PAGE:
PPS: this is the sort of problem DVCS solve naturally by having for most of them a complete copy of the repo in every developer's sandbox.

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I simplified my question. also added note about backups. :D –  hometoast Jan 20 '09 at 19:21
    
Understood. My point still stand anyway, both for having your own backup of such an important thing and for DVCS :) –  Keltia Jan 20 '09 at 19:29

The easiest way would be to create your own server, create a test repo, add one (most stable) build in it, and merge the working copies one at a time. But yes you lost all history because you lost your old repo.

You can then create you main repo from that test one.

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I would try just picking one working copy off which to do an import for the new repo, and then repoint the remaining 7 working copies at that new repo using svn switch, possibly with relocate, to make them believe it's the same repo but relocated. Just try to pick a working copy for the initial import that has no (or as few as possible) structural changes from the lost repository: e.g. just file edits.

Of course, make tons of backups of your working copies in case the above doesn't work :)

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That was what I thought I'd have to do. Don't know how the WC will cope with having a high rev than that of the head. And yeah, I've already made two copies of my own WC. –  hometoast Jan 20 '09 at 19:24
    
You might be able to use svnadmin dump/load to modify the revision # after doing the initial import. Not sure how easy that is, I've never worked with the dumpfile format from svnadmin dump. –  nezroy Jan 20 '09 at 19:37
    
Workingcopies should never be switched/hacked/editted to point to a repository with a different history than the original repository.. as this is impossible with subversions update strategy (only sending differences with a base version that is known by both sides). –  Bert Huijben Jan 21 '09 at 0:51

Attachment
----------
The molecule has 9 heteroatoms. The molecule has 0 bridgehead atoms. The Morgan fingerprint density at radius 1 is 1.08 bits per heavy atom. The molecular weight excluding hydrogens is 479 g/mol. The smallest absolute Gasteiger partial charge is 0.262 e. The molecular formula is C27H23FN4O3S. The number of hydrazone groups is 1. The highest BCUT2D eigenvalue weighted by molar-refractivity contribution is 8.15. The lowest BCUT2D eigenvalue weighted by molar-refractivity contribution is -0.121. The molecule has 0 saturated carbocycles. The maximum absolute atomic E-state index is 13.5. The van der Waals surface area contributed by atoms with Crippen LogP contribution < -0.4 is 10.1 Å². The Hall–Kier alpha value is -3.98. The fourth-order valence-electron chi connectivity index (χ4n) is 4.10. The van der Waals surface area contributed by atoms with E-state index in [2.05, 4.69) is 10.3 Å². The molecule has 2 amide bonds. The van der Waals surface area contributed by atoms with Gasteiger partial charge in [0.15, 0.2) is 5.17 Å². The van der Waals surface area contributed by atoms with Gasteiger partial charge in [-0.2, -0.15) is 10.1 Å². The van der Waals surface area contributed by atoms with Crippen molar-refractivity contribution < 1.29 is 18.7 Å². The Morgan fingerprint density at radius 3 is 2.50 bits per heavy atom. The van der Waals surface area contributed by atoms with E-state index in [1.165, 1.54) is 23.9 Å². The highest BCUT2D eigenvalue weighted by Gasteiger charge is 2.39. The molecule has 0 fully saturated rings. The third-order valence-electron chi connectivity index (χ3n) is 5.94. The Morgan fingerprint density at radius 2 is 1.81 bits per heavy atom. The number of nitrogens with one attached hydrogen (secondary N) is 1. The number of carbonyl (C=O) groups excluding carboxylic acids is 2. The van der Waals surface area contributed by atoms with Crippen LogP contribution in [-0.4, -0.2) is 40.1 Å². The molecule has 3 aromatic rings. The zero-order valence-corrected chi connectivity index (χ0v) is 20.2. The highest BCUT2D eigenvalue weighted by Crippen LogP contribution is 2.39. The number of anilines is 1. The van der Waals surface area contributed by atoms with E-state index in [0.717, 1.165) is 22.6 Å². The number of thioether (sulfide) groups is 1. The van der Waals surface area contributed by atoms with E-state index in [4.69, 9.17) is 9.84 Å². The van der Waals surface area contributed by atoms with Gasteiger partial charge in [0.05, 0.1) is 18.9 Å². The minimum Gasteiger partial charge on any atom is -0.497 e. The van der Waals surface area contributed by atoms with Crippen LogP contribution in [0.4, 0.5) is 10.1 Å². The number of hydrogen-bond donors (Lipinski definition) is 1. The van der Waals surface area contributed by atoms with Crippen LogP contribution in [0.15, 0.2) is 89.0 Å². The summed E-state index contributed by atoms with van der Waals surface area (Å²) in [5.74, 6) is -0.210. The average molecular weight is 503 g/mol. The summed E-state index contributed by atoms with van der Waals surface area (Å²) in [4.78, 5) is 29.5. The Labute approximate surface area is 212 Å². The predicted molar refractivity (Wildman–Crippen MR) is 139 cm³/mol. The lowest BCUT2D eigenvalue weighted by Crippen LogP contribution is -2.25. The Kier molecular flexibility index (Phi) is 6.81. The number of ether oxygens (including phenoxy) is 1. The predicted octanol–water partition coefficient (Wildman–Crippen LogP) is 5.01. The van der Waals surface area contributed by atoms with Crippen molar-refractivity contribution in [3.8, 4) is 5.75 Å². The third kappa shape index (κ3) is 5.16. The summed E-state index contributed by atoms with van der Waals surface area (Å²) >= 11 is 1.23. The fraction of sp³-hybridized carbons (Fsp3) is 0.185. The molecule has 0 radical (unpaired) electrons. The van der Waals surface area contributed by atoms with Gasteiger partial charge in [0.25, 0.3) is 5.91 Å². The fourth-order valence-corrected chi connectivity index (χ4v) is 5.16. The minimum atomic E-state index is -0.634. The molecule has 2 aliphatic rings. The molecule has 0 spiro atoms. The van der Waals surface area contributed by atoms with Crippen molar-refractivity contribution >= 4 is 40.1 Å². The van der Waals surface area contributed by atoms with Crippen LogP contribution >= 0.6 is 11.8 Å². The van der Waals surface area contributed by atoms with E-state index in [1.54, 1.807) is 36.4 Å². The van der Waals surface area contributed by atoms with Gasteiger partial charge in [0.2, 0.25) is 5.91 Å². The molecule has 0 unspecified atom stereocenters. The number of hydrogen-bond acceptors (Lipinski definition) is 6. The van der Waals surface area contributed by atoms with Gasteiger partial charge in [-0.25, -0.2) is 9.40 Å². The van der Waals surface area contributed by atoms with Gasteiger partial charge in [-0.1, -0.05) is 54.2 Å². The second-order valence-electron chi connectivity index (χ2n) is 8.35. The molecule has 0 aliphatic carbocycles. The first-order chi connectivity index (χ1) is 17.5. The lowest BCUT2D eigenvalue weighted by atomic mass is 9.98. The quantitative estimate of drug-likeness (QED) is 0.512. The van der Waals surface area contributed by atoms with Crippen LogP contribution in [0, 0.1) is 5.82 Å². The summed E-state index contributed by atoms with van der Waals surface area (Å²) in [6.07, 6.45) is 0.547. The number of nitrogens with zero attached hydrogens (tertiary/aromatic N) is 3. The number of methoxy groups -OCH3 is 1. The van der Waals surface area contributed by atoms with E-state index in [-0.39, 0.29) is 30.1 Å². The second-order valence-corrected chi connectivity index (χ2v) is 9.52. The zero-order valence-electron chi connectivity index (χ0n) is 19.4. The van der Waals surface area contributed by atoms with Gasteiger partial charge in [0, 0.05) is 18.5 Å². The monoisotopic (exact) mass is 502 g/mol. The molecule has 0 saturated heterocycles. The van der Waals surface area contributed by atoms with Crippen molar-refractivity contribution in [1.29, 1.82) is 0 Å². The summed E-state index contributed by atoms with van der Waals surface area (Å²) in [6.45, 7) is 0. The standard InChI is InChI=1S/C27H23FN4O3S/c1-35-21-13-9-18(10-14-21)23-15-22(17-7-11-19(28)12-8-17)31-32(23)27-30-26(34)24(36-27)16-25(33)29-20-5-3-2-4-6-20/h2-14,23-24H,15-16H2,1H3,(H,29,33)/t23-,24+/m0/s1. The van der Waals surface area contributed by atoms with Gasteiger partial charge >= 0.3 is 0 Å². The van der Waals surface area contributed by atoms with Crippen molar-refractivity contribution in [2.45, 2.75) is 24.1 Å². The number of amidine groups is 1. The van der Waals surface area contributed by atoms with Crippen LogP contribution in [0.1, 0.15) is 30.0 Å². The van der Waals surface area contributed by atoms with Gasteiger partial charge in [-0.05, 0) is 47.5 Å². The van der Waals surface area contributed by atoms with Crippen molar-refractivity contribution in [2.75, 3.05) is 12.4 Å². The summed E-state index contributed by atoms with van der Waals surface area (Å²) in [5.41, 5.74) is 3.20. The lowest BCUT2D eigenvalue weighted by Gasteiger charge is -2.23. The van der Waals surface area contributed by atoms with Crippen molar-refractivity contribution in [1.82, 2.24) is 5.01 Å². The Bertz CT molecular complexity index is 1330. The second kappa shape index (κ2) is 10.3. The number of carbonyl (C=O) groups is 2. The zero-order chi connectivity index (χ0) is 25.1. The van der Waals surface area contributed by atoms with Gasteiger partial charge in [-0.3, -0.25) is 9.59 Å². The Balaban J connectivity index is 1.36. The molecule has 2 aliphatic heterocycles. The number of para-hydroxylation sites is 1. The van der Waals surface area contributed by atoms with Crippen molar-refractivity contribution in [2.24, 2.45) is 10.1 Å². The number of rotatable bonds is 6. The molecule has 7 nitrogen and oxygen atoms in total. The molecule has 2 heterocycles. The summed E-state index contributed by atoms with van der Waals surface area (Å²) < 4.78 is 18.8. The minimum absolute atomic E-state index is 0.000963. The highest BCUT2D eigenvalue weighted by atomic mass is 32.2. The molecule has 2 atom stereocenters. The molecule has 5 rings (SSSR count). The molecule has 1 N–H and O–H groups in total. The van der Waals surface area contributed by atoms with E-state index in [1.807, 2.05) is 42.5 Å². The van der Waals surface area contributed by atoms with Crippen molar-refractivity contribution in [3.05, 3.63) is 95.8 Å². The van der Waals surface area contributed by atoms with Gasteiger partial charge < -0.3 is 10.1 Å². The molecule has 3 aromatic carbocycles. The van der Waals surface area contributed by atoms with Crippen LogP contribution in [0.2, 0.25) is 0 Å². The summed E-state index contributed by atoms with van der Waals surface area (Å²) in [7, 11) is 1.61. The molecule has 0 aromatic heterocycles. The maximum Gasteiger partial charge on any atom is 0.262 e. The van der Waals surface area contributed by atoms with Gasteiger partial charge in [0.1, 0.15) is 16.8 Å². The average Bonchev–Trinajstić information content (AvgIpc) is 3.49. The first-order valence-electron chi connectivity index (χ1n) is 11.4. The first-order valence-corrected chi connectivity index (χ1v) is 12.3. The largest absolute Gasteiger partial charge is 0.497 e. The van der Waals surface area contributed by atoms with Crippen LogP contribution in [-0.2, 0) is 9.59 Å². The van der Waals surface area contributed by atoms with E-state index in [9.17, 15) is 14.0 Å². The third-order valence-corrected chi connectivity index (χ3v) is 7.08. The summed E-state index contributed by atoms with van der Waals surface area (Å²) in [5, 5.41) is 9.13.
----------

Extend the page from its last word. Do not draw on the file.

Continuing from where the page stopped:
Subversion keeps the original version of a file in the local working copy. Create a new repository, make a copy of the oldest working copy, revert changes on the COPY of the working copy, then import that working copy to your new repository.

svn import: http://svnbook.red-bean.com/en/1.0/re12.html

Once you've imported, you can use svn switch --relocate to repoint the other working copies to your new repository, and commit the changes.

svn switch --relocate: http://svnbook.red-bean.com/en/1.1/ch04s05.html

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switch --relocate probably won't work, because the revision numbers etc won't match... –  sth Jan 20 '09 at 20:33
    
switch --relocate should only be used if the repository moved.. NOT if you altered history.. (The uuid in the workingcopy is there to prevent this; and to make sure you won't lose work if you try anyway) –  Bert Huijben Jan 21 '09 at 0:53

Create a new repository in the same location as the old one from the most original working copy (That way you catch more history in the new repository).

If and where it doesn't work, put in .svn-directories from a checkout of the new repository. (For example checkout, and delete everything but the .svn-directories)